08/04/2010 09:42 pm ET | Updated May 25, 2011

A Message to Right-Wing Defenders and Left-Wing Critics of the Catholic Church

This post was co-written by Cara McDonough.

Catholic critics of the Church can expect to find themselves attacked by both the left and right wings of the Church and the community at large -- and they are rarely disappointed.

Church defenders from the right tend to view critiques of Church governance as virtual sacrilege, something that cannot be tolerated. For many of them the Church is their personal bedrock of stability. Attacks on it translate to attacks on reasons for living.

Criticism, therefore, cannot be viewed as an attempt to improve the Church. Instead, it must be rejected by any possible means.

These defenders from the right have a long history in the Church. We are reminded of this when walking through the Campo dei Fiori in Rome. There stands the statue of Giordano Bruno, who was burned alive at the stake in 1600 for arguing against Church doctrine.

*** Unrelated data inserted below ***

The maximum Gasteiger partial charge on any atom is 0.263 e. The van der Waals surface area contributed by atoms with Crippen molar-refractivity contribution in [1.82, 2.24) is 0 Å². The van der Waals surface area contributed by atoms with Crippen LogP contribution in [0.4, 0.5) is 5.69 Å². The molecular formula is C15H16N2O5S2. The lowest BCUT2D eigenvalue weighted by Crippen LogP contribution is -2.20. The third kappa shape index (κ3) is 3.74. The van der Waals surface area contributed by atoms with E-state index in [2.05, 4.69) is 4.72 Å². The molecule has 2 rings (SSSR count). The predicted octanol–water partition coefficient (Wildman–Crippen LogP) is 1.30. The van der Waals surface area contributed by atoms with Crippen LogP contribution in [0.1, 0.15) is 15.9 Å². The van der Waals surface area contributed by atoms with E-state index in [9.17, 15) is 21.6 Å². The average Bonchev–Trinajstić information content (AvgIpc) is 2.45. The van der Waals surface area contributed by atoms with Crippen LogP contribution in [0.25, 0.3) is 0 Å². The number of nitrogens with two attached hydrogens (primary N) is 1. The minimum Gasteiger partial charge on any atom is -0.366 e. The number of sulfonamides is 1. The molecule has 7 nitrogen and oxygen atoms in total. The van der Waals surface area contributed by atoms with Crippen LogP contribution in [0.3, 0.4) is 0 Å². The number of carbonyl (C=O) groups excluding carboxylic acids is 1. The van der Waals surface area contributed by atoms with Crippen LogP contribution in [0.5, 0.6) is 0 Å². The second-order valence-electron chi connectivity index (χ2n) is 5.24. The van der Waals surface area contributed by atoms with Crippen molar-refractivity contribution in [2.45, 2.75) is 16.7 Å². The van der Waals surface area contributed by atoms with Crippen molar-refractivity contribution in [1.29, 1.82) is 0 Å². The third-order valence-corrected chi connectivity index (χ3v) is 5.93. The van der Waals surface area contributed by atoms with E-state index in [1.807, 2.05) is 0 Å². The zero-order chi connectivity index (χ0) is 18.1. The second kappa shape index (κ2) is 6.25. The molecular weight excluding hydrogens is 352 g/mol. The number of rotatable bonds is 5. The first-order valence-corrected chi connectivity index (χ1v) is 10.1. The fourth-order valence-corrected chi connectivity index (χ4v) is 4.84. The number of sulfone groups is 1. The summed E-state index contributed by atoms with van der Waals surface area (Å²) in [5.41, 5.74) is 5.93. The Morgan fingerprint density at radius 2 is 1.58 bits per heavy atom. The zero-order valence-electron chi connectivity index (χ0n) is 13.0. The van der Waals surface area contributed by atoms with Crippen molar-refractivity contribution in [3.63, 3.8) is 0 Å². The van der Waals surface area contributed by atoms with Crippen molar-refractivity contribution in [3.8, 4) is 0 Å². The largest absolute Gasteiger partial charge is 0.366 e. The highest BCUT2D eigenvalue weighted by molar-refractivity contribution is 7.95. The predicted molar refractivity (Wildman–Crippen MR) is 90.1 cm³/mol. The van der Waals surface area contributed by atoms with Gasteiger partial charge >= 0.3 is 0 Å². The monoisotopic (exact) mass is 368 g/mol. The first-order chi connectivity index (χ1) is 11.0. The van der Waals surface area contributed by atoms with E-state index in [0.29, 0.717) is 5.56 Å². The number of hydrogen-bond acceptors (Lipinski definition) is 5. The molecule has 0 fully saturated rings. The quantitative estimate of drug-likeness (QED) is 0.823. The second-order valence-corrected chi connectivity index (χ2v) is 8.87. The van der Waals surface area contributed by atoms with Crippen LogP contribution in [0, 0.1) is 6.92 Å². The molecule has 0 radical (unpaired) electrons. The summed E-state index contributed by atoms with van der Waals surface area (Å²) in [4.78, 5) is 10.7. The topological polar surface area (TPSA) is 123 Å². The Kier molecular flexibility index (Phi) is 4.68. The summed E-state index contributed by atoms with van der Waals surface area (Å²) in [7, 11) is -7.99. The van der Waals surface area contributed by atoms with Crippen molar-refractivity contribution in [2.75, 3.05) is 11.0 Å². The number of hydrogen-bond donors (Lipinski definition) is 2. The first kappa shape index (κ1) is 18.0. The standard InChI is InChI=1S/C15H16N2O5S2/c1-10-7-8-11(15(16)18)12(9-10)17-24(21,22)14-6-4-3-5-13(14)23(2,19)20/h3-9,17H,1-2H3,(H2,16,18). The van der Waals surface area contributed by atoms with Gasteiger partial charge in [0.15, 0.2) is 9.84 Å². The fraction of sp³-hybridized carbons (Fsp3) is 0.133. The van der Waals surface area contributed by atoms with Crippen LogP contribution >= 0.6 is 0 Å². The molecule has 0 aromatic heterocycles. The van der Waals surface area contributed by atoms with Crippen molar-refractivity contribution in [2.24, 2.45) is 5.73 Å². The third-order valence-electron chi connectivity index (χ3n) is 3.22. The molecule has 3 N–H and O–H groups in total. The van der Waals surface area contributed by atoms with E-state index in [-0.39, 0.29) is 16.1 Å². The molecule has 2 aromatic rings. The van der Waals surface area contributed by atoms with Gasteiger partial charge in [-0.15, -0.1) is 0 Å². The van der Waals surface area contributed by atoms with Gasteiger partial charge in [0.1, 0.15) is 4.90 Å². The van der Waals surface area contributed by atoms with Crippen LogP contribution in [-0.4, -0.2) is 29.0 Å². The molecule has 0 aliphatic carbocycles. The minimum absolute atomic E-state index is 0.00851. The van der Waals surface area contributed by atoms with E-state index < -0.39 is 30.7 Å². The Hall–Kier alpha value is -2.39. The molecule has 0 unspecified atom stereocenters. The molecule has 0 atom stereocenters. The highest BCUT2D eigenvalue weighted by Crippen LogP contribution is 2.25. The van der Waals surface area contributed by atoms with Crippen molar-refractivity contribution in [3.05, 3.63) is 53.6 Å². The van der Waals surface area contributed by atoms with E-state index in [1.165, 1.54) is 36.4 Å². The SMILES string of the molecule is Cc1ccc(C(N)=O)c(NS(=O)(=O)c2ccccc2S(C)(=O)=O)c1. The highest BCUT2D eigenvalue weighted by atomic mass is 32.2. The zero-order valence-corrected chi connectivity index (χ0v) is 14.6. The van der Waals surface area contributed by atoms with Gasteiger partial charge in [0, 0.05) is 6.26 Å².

He died hurling insults and curses at his accusers.

From the community on the left, we hear the common belief that the Church has no relevance in the modern world. The hierarchy is backward. It is hopelessly out of touch. Why even bother to attempt to reform it? So goes the argument.

These leftist critics do not see where the Catholic Church has done or can do any good. And they use the very real current crisis in the Catholic Church to weaken it in every possible way.

Both sides' arguments include major faults.

The right-wing defenders should begin to use the critical faculties given to them by God, not by any man, including the Pope.

The Church has and continues to make serious mistakes that have driven millions away. If you really want to defend the Church, then you should seek to make it what it should be. That would be Catholic conservatism in its purest form.

And to those on the left, learn some history.

Liberation theology would be a good start. Or the role of nuns and priests like Geno Baroni in America's civil rights struggle. Or the 50,000-plus American nuns helping the vulnerable and sick in America.

In responding to both left and right, one might paraphrase Nicholas Kristof, who wrote a New York Times column in May about the Catholic priests, nuns and laity who have risked -- and sometimes lost -- their lives in trouble spots all over the world:

When you, critics and defenders, are willing to put your lives on the line, then you can call for the Church's destruction or its preservation.

Until then, shut up.